a review by Daniel Haynes
Envisioned as the first of three tie-in books to complement the BBC’s Luther, The Calling is a direct prequel to the first episode of the dark and compelling psychological crime series.
The book introduces Detective John Luther and his struggle to find an increasingly infamous serial murderer, Henry Madsen. The prequel novel was released 10 months after the conclusion of the first season.
It is remarkable how vivid every scene, character and location is thanks to having watched the accompanying series. Neil Cross does a fantastic job of capturing each actor’s mannerisms, expressions and even body language using concise language.
Luther: The Calling is not for the faint of heart. The novel is bloody, gory and confronts head-on many uncomfortable issues including animal cruelty, child abuse and imprisonment, paedophilia and necrophilia. On top of this the crime scenes and violence is described in grotesquely gory detail, and can be hard to read at times. That being said, the tension built up over the course of the novel is palpable. Nail-biting moments littered throughout the first half eventually culminate in a second half chase at blistering speed. I couldn’t put the book down, it was compelling and detailed throughout.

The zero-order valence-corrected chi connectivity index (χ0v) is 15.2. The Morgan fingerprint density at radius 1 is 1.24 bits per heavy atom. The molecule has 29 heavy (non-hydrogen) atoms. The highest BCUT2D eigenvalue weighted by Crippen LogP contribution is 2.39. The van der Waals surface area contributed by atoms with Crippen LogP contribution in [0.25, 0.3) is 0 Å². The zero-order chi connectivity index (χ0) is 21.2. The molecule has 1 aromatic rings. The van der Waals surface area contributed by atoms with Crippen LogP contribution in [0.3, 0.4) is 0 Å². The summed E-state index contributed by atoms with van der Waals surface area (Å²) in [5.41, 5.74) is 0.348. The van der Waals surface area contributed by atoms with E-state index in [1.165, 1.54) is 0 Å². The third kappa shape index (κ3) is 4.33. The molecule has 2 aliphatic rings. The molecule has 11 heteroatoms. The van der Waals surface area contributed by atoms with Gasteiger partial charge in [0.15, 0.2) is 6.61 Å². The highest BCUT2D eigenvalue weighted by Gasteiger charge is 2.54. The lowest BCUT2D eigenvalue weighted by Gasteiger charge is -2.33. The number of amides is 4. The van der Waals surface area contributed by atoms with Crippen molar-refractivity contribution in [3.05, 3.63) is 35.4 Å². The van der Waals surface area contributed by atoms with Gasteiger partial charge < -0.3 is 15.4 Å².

Obvious are the painstaking efforts to ensure the absence of plot holes and continuity issues arising from the timeline of the book leading into the series. Cross manages to write about characters interacting around each other in the book while never directly meeting face-to-face, as these meetings do not occur until the series. I particularly loved a sub-plot Cross interweaves seamlessly into the story, one with a different set of characters which enriches the novel with diversity (and avoids becoming bogged down with one single continuous manhunt), while explaining the foundation for the conflict and corruption which drives the final two episodes of season one.
I wholeheartedly recommend the novel to Luther fans. The Calling is an absolute must-read for fans, as long as you can tolerate a level of violence, gore and issues at a level of significantly higher impact than the television series. The novel could be a good entry point for those who haven’t yet experienced the show too – but I believe the story is enriched upon having the series’ imagery embedded in the experience.